Via The Globe and Mail, a report by The Associated Press: The return of Ebola and the spread of fear. Excerpt:
Mr. Sawyer’s death on Friday has led to tighter screening of airline passengers in West Africa, where an unprecedented outbreak that emerged in March has killed more than 670 people in Guinea, Sierra Leone and Liberia. But some health authorities expressed little confidence in such precautions.
“The best thing would be if people did not travel when they were sick, but the problem is people won’t say when they’re sick. They will lie in order to travel, so it is doubtful travel recommendations would have a big impact,” said David Heymann, professor of infectious diseases at the London School of Hygiene and Tropical Medicine.
“The important thing is for countries to be prepared when they get patients infected with Ebola, that they are isolated, family members are told what to do and health workers take the right steps.”
Still, detecting Ebola in departing passengers might be tricky, since its initial symptoms are similar to many other diseases, including malaria and typhoid fever.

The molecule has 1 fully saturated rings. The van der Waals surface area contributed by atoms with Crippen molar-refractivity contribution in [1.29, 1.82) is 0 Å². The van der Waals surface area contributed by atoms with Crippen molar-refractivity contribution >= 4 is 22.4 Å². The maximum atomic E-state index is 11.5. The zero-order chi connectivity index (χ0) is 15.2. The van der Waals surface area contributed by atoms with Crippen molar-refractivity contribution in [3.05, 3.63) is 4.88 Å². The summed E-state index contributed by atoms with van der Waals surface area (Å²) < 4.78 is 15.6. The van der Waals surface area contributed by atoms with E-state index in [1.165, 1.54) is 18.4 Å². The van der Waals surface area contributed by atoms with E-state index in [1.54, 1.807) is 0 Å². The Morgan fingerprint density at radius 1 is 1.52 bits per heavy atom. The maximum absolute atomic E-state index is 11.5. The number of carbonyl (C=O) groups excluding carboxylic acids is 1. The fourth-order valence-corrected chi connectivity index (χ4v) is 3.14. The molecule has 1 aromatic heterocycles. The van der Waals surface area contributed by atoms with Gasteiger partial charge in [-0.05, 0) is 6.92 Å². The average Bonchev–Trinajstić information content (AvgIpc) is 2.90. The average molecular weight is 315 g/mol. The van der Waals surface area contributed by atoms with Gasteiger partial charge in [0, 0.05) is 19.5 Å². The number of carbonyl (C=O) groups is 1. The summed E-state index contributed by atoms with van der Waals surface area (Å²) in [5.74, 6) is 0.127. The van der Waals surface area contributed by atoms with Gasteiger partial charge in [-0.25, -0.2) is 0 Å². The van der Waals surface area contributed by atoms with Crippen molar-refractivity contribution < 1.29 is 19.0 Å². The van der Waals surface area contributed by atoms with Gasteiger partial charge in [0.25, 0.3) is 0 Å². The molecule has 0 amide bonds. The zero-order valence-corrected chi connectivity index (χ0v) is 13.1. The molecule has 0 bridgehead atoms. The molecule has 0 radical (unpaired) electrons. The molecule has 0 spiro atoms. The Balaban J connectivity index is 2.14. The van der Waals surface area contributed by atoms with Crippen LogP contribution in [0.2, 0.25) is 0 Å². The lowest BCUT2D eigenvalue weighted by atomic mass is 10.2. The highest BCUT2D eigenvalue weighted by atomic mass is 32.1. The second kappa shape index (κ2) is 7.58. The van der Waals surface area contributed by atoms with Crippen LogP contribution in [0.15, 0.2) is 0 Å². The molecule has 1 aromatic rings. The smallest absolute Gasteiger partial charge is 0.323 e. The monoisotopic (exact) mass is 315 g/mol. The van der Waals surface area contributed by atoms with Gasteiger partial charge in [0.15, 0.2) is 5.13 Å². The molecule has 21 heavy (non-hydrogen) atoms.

“It will be very difficult now to contain this outbreak because it’s spread,” Dr. Heymann said. “The chance to stop it quickly was months ago before it crossed borders … But this can still be stopped if there is good hospital infection control, contact tracing and collaboration between countries.”
International travel has made the spread of disease via airplanes almost routine. Outbreaks of measles, polio and cholera have been traced back to countries thousands of kilometres away. Even Ebola previously travelled the globe this way: During an outbreak in Ivory Coast in the 1990s, the virus infected a veterinarian who travelled to Switzerland, where the disease was snuffed out upon arrival and she ultimately survived, experts say.
The World Health Organization is now awaiting laboratory confirmation after Nigerian health authorities said Mr. Sawyer tested positive for Ebola, WHO spokesman Gregory Härtl said. The WHO has not recommended any travel restrictions since the outbreak came to light.
“We would have to consider any travel recommendations very carefully, but the best way to stop this outbreak is to put the necessary measures in place at the source of infection,” Mr. Härtl said. Closing borders “might help, but it won’t be exhaustive or foolproof.”